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This special issue of Natural Computing contains selected papers from the 16th International Meeting on DNA Computing and Molecular Programming, held during June 14–17, 2010, at the Hong Kong University of Science and Technology.
This conference series serves as one of the many task forces aimed at establishing biomolecular computing in both life sciences and computer science. Through the efforts of many scientists in the past 16 years, the research accomplishments ranging from DNA computing to programmed construction of 1D, 2D, and 3D DNA scaffolds and DNA origami have been reported at this conference. Participants of this conference carry out well-funded research projects in DNA-controlled drug delivery systems, DNA nanomachines, DNA-induced information storage devices, DNA scaffolds and patterning, etc. as well as in the underlying theoretical foundations. Scientists, engineers and students meet every year to present new results and discuss research goals for the future.
Simple evolution of complex crystal species (by Rebecca Schulman and Erik Winfree): this paper investigates whether complex crystal patterns could evolve using a very specific model system based on DNA tile crystals. This paper shows that evolution driven only by the dearth of one monomer type could produce complex crystals from just 12 monomer types.
Self assembly of rectangular shapes on concentration programming and probabilistic tile assembly models (by Vamsi Kundeti and Sanguthevar Rajasekaran): this theoretical paper presents new techniques for design of tile sets that approximately self-assemble into certain rectangular shapes. The first result of this paper shows how to self assemble rectangles with a fixed aspect ratio with high probability. The second result applies staircase sampling on the equimolar concentration programming model to self assemble rectangles with high probability.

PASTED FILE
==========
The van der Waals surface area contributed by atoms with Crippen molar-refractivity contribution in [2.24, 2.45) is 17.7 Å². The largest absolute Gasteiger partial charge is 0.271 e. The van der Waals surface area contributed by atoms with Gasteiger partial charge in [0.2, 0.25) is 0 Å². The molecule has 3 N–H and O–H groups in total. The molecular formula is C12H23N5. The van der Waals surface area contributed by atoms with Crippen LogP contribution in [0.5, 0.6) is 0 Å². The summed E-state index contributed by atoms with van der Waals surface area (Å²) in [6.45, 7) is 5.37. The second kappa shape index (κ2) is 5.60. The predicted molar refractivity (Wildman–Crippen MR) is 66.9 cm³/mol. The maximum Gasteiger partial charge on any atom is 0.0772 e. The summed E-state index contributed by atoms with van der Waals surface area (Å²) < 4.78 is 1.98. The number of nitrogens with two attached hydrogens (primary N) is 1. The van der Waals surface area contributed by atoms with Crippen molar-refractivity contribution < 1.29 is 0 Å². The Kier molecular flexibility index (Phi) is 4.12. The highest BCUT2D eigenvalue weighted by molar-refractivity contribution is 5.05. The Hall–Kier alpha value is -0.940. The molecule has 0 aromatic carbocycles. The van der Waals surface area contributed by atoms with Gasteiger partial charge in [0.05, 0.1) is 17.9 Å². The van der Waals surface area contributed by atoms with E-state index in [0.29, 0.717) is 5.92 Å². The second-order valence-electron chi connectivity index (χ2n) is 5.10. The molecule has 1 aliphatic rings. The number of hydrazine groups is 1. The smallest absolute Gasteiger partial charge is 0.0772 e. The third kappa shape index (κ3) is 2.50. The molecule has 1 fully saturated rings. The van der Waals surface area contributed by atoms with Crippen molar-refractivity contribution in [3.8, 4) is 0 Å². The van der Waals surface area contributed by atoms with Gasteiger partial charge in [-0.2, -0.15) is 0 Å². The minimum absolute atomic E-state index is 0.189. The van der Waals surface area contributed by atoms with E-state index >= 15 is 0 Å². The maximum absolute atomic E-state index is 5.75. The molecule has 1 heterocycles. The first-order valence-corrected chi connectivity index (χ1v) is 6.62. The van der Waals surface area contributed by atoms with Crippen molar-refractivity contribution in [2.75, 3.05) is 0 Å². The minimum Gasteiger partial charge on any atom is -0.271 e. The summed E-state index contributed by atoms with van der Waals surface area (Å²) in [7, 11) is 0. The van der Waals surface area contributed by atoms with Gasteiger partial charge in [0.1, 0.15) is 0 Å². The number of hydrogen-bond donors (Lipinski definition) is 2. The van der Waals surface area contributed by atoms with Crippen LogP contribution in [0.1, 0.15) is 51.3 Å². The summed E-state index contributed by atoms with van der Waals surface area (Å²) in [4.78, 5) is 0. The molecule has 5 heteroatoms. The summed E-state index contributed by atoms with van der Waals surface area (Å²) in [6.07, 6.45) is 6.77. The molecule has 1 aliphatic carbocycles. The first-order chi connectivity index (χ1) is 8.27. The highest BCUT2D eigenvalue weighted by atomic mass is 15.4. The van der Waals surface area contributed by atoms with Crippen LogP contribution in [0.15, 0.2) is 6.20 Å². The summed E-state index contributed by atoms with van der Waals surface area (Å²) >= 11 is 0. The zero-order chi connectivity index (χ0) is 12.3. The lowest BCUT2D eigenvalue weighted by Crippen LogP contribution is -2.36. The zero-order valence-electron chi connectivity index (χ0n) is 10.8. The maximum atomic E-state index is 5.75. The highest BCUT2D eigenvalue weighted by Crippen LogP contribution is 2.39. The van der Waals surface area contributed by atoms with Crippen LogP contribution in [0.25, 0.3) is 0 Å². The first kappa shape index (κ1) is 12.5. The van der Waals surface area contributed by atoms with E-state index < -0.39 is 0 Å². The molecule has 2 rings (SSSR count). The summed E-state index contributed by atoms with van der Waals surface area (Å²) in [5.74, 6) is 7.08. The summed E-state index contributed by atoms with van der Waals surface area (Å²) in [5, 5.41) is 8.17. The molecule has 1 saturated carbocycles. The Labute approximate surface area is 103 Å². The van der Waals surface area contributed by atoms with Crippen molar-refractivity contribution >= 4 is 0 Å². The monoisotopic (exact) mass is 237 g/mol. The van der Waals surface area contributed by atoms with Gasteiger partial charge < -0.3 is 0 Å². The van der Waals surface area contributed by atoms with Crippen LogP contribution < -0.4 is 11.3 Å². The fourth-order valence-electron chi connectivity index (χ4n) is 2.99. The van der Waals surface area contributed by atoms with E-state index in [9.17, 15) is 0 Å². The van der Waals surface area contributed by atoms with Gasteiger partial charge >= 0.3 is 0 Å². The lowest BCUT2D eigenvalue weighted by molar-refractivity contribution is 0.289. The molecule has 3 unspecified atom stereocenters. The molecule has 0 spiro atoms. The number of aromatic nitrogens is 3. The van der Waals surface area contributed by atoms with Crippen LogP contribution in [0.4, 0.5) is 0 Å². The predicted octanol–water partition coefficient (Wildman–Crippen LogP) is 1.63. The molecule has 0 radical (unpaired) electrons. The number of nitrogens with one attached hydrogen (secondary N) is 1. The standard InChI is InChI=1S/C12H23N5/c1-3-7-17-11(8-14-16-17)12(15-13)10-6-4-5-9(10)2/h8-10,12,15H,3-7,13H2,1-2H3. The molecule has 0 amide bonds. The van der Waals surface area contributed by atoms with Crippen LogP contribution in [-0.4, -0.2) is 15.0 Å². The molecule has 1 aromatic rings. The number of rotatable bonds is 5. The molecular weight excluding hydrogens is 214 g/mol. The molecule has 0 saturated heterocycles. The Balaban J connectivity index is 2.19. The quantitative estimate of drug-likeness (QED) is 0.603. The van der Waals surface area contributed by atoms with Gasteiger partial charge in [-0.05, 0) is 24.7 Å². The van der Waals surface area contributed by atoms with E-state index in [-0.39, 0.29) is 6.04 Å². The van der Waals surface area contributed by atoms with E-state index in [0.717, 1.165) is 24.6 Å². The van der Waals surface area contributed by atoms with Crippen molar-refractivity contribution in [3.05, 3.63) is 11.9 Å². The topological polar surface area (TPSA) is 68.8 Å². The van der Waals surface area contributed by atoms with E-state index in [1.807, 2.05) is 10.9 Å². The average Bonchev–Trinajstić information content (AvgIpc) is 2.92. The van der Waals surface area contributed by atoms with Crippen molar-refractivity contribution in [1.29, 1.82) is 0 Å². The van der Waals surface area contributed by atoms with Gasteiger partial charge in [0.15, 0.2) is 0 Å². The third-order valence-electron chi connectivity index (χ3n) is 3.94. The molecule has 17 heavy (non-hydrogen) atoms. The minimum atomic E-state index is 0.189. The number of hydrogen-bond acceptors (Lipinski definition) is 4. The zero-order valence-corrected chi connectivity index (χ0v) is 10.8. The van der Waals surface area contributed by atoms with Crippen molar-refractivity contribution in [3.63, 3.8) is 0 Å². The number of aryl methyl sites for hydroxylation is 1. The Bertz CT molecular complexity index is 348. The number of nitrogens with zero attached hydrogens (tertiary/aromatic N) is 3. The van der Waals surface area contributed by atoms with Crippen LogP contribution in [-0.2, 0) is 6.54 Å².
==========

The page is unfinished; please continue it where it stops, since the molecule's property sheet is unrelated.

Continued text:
Efficient 3-SAT Algorithms in the tile assembly model (by Yuriy Brun): this paper proposes a novel algorithm to solve 3-SAT based on DNA tile self-assembly. The main result of this paper is the construction of a tile system that implements a fast algorithm for the solution of the 3-SAT problem, using a small set of tiles (147 distinct tiles).
Design of an artificial functional nanomaterial with high recognition ability (by Xingguo Liang, Toshio Mochizuki, Taiga Fujii, Hiromu Kashida, and Hiroyuki Asanuma): this paper provides interesting results concerning the properties of oligomers with a phosphodiester backbone that combine nucleobases with a high proportion of photo-isomerized azobenzene moieties. These molecules display photoswitchable and sequence-specific binding and moreover they are interesting building blocks of photoresponsive devices.
We would like to thank the members of the Program Committee and the reviewers for all their hard work reviewing papers and providing constructive comments to authors. We are indebted to Natasha Jonoska, the Chair of the steering committee, Lloyd Smith, the co-chair of the program committee, and Shihua Zhang for maintaining the conference web and facilitating communications. We would also like to acknowledge anonymous reviewers who committed their time in reviewing the papers from this special issue.